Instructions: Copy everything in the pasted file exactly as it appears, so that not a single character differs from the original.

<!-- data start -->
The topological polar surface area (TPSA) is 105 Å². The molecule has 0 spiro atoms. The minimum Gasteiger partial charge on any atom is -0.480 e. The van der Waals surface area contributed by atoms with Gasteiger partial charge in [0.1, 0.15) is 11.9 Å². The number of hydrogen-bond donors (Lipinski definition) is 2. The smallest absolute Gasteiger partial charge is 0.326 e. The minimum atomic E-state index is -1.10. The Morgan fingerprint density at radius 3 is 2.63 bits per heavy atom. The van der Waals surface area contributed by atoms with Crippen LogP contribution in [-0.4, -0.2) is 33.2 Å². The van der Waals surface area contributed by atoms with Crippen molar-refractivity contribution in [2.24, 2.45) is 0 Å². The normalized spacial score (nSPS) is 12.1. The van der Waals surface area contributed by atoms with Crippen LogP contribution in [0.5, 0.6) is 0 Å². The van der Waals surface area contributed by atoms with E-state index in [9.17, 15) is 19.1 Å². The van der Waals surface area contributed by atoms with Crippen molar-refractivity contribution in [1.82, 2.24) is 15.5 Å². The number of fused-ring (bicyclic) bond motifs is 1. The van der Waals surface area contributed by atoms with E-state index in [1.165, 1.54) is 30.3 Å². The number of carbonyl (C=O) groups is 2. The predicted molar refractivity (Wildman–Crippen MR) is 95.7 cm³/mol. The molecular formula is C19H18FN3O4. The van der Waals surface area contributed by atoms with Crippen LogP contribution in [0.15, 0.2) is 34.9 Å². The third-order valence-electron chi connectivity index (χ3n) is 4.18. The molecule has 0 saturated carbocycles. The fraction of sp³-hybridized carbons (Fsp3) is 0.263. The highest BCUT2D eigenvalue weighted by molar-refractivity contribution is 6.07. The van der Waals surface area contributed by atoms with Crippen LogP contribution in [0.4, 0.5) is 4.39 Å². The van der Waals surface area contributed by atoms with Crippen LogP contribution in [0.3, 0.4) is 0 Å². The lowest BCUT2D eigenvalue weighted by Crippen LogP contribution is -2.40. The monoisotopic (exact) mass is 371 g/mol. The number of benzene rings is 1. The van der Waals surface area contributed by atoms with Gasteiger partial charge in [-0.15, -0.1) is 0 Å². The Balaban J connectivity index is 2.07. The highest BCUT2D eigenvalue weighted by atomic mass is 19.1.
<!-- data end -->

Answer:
The topological polar surface area (TPSA) is 105 Å². The molecule has 0 spiro atoms. The minimum Gasteiger partial charge on any atom is -0.480 e. The van der Waals surface area contributed by atoms with Gasteiger partial charge in [0.1, 0.15) is 11.9 Å². The number of hydrogen-bond donors (Lipinski definition) is 2. The smallest absolute Gasteiger partial charge is 0.326 e. The minimum atomic E-state index is -1.10. The Morgan fingerprint density at radius 3 is 2.63 bits per heavy atom. The van der Waals surface area contributed by atoms with Crippen LogP contribution in [-0.4, -0.2) is 33.2 Å². The van der Waals surface area contributed by atoms with Crippen molar-refractivity contribution in [2.24, 2.45) is 0 Å². The normalized spacial score (nSPS) is 12.1. The van der Waals surface area contributed by atoms with Crippen LogP contribution in [0.5, 0.6) is 0 Å². The van der Waals surface area contributed by atoms with E-state index in [9.17, 15) is 19.1 Å². The van der Waals surface area contributed by atoms with Crippen molar-refractivity contribution in [1.82, 2.24) is 15.5 Å². The number of fused-ring (bicyclic) bond motifs is 1. The van der Waals surface area contributed by atoms with E-state index in [1.165, 1.54) is 30.3 Å². The number of carbonyl (C=O) groups is 2. The predicted molar refractivity (Wildman–Crippen MR) is 95.7 cm³/mol. The molecular formula is C19H18FN3O4. The van der Waals surface area contributed by atoms with Crippen LogP contribution in [0.15, 0.2) is 34.9 Å². The third-order valence-electron chi connectivity index (χ3n) is 4.18. The molecule has 0 saturated carbocycles. The fraction of sp³-hybridized carbons (Fsp3) is 0.263. The highest BCUT2D eigenvalue weighted by molar-refractivity contribution is 6.07. The van der Waals surface area contributed by atoms with Crippen LogP contribution in [0.4, 0.5) is 4.39 Å². The van der Waals surface area contributed by atoms with Crippen LogP contribution in [0.3, 0.4) is 0 Å². The lowest BCUT2D eigenvalue weighted by Crippen LogP contribution is -2.40. The monoisotopic (exact) mass is 371 g/mol. The number of benzene rings is 1. The van der Waals surface area contributed by atoms with Gasteiger partial charge in [-0.15, -0.1) is 0 Å². The Balaban J connectivity index is 2.07. The highest BCUT2D eigenvalue weighted by atomic mass is 19.1.